Anything of quality from that period made a record price, whether it was Picasso, Max Ernst, or any modern movement, it just went crazy. There’s a real focus on modernity and anything that’s modern among international buyers, whether they are from the more mature markets like Europe and America or the newer markets such as Russia, the Middle East, and Asia. There is world-record potential every time works from the major movements of the 20th century are offered.
I am not sure if the interest comes at the expense of the art of the past decade, but it’s perhaps at the expense of Impressionism and Post-Impressionism, although Cézanne, as the father of modernity, is going strong. The Impressionist market is more difficult to judge because quite frankly there has been a decrease in the quality of the works available. You can’t judge a market by its secondary material.
On the European side, there’s economic uncertainty, which means that unless there’s an estate or a real motivation to sell, it’s hard to get people to consign major works. They feel their money is better vested in a painting rather than in cash right now. There is less opportunistic selling than there was in 2007 and 2008. The caution is not because of the prices realized, but more about what to do with the money, so people are holding on to what they have.
Still, even second-tier 20th-century works—say later Léger, not from the 1910s or ’20s, and Chagall from later years—are fetching high prices. Today there is a developed, homogeneous, international market geared toward the modern. The success of every sale now comes down to five or eight quality works and whether these works are modern enough. If they’re not, you’re in trouble. If they are, you have a great sale.
—Thomas Seydoux became chairman, Impressionist and modern Art, at Christie’s in January, after two years as international head of the department. He is based in London.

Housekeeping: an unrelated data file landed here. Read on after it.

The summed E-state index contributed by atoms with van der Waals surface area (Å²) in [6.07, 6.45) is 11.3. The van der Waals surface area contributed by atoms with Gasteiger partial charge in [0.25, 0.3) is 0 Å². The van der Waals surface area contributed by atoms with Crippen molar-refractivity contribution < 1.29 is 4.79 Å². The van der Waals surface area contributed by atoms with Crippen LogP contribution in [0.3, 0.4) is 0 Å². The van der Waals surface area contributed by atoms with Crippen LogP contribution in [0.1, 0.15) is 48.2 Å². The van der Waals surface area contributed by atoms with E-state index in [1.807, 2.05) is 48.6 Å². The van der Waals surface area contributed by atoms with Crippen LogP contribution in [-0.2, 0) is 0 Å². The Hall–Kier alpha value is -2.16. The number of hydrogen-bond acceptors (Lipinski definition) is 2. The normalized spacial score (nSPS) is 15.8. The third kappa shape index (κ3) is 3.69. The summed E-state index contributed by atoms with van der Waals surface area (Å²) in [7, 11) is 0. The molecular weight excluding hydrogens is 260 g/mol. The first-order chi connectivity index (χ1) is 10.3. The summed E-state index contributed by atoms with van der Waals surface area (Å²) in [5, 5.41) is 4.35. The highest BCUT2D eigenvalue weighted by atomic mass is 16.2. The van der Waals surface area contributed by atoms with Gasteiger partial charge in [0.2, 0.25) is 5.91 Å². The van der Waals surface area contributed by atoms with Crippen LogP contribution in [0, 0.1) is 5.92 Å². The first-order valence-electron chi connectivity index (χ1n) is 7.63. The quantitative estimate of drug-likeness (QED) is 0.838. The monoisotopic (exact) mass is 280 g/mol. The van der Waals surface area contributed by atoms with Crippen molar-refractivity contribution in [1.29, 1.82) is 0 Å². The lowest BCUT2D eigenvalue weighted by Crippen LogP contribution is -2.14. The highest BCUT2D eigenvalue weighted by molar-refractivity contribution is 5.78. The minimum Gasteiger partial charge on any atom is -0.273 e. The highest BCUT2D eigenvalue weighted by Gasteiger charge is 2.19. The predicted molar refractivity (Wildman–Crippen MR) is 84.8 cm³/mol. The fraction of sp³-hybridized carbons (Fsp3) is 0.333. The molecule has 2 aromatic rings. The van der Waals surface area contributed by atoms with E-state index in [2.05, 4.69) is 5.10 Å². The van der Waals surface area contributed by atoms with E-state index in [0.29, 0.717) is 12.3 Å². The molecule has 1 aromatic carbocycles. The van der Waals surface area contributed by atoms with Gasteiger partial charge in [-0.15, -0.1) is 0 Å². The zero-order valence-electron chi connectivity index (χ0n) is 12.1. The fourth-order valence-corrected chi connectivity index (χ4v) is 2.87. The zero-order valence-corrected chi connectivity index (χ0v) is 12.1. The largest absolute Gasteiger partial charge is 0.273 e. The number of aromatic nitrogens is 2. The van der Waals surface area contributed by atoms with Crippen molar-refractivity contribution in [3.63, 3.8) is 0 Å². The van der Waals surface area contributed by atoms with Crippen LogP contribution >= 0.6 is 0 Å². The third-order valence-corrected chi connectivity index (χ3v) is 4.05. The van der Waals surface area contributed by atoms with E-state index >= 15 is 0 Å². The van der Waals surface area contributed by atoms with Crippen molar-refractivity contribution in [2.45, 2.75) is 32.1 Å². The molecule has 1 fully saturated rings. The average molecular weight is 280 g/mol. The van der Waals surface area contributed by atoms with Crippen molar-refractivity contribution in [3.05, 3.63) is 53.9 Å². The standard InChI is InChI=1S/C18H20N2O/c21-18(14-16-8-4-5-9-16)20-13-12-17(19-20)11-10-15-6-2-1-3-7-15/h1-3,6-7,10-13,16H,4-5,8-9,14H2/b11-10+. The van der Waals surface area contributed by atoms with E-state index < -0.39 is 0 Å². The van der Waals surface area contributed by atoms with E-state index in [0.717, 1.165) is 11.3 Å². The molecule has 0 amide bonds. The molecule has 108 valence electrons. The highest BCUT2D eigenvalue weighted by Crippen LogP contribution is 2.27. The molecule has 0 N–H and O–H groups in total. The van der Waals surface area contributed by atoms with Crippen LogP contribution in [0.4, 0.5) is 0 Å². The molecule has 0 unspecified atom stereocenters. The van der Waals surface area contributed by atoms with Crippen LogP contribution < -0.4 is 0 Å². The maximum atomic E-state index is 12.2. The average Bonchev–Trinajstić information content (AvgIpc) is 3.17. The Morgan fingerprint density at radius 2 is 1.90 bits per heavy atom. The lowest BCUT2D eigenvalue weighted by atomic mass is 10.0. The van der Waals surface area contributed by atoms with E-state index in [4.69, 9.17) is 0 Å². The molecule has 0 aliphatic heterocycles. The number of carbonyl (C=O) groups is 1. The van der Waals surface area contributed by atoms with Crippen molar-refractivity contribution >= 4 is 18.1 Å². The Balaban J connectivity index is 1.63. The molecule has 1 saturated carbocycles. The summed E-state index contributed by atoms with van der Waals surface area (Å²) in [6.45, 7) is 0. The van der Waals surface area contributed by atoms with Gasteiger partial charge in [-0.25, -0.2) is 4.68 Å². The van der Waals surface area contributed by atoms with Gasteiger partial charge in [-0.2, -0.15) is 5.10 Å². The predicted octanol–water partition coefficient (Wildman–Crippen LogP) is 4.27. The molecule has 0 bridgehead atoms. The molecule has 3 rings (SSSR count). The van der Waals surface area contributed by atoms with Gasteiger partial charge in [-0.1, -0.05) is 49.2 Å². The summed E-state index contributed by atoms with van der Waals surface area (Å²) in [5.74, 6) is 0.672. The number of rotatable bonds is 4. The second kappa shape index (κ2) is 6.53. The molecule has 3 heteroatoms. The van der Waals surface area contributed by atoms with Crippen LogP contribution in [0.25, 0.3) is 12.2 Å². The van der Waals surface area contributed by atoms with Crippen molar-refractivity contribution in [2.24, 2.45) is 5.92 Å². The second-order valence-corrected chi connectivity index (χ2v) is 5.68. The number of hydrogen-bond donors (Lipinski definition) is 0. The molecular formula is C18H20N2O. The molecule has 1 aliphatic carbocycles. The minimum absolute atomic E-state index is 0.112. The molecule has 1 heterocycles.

I saw the market declines in the 1970s, ’80s, and ’90s, but I don’t see anything like that at the moment. In Europe, 2011 was a very good year. We saw many new, younger collectors arrive, looking not only for young artists but also for established ones.
Art as an investment is becoming more important here. Those collec-tors go mostly toward blue-chip works and the “hot list.” ?That is a bit silly, because just as with the stock market, going in the same direction as everyone else is profitable in the beginning, but not in the long run.
Looking ahead, I don’t believe that under normal circumstances the euro crisis would affect the market, but the tax situation in countries like Spain, Portugal, Italy, and Greece will affect it in 2012. Italy raised its sales tax on art to 21 percent, which is scandalous. And the authorities are looking to step up enforcement.
Art fairs are also making things increasingly difficult. The impor-tant argument remains that the fairs cater to busy collectors. But the expense is crazy. Thirty-five years ago, a booth at Art Basel was SF12,000; today it’s SF120,000. How can smaller and younger galleries afford a fair like Art Basel Miami Beach?
—Karsten Greve has galleries in Cologne, Paris, and St. Moritz.
The whole system of the art business has become unforgiving and can be a brutal place, so what I am looking forward to is growing the global web of relationships that we have been putting together—linking artists, collectors, and museums. That’s why we’re always in search of the people who are still really passionate about art. That may sound corny but in fact, the reason this all works is because there are collectors who need to be the owners of a particular work of art, they are old-fashioned people who can’t stop themselves from buying something because they’re in love with it. Not so many years ago, the alternative—the hunter, the investor, the speculator—didn’t exist.
It’s the search for faithful art collectors and connoisseurs that drives our expansion. The goal with the new locations is to be able to plug into more places. You’ve got to be around the corner from them in order to be part of the mix. You have to remember the whole art world is about the collector and the artist. The rest of us are arrayed around those two actors.
—Marc Glimcher is president of the Pace Gallery, founded over 50 years ago by his father Arne. The firm, which operates four spaces in New York and one in Beijing, will add a London gallery this year.